Apart from profiling employees and organizations, the trust relationships inherent to social networking are exploited in other creative ways by attackers to carry out older exploits via a new medium. The malware of the past propagated via email, infecting a compromised host and spreading by emailing itself from the host user to that user’s entire contact database. Malware today spreads similarly via social media, with many examples of compromised social media accounts posting to their friends lists and contact databases with enticing headlines and content. Major social media players, such as Facebook, Twitter and LinkedIn, have all unwittingly propagated malware in this fashion. The same logic applies -“ one inherently trusts a friend more than a stranger, and is more likely to click on the posted link.

This risk of a compromised corporate network increases exponentially when one considers the plethora of third-party plug-ins and apps that grow in viral popularity on an almost daily basis. The federation of such code and the linking of multiple social media profiles to one another dramatically increase the attack exposure, and in many cases relies on security controls in software that is not core to the provider in question. Complexity has always been the enemy of security, and this level of interconnected complexity does not bode well.

Weigh the Risks, Benefits
Given both the positive aspects and the drawbacks to social media, which approach to social media is best?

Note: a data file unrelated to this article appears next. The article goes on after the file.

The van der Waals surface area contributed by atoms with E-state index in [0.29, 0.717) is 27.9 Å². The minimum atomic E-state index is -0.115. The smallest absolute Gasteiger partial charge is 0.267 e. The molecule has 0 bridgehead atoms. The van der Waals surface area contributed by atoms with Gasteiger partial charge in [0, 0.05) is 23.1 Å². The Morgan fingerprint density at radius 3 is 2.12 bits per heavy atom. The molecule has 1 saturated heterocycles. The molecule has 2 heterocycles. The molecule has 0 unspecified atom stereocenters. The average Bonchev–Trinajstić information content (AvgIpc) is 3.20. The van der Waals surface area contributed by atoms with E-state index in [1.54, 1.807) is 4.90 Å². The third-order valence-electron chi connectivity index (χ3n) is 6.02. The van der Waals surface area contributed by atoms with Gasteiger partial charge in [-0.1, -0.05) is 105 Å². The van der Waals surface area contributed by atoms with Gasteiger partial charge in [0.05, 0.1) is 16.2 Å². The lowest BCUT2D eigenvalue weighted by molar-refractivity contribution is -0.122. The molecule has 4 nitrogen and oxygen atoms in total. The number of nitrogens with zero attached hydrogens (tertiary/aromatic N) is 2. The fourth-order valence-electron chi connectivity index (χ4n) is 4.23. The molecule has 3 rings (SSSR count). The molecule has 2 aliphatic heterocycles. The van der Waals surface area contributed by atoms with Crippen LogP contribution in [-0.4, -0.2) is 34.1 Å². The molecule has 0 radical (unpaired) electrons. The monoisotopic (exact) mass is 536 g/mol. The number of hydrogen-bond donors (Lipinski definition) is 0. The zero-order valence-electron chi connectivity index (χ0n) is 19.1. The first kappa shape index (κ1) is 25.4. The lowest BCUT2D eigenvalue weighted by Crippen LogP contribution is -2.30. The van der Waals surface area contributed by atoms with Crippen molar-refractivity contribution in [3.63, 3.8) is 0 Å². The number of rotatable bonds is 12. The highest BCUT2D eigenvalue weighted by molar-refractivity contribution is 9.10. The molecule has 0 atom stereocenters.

The answer, as with most security issues, is that there is no single solution that is applicable across all organizations. In each case, the enterprise risk profile must be weighed against the relevant security policy and risk assessment, as well as the benefits social media offers to the company.

In most cases, neither of the extreme cases is ideal -“ a middle ground should exist. Companies should be able to protect themselves and their employees without limiting access to tools.

Technologies and processes are available today to allow access to social media, but to limit specific components and plug-ins. For example, one can elect to permit access to Facebook, but block certain third-party apps, such as Farmville, or even the chat function. Such policies can also be applied granularly, to specific users, or during certain time frames, or any combination of the above.

The key to a beneficial social media policy is to understand the usage patterns and the business case, understand the risks, and weigh these appropriately to make the best decision for the business as well as the user base. Decisions will vary according to a number of different factors that may include, but are not limited to, the size of the company and whether the company is public or privately owned. Enterprises must protect their businesses, but at the end of the day, communication is key, and overly restrictive policies that are an impediment to this communication flow will inevitably be broken.

Nicholas Arvanitis is principal security consultant for Dimension Data Americas, the $4.7 billion global ICT services and solutions provider. With more than a decade of IT security experience, Nick specializes in security assessment and penetration testing. He can be reached at [email protected].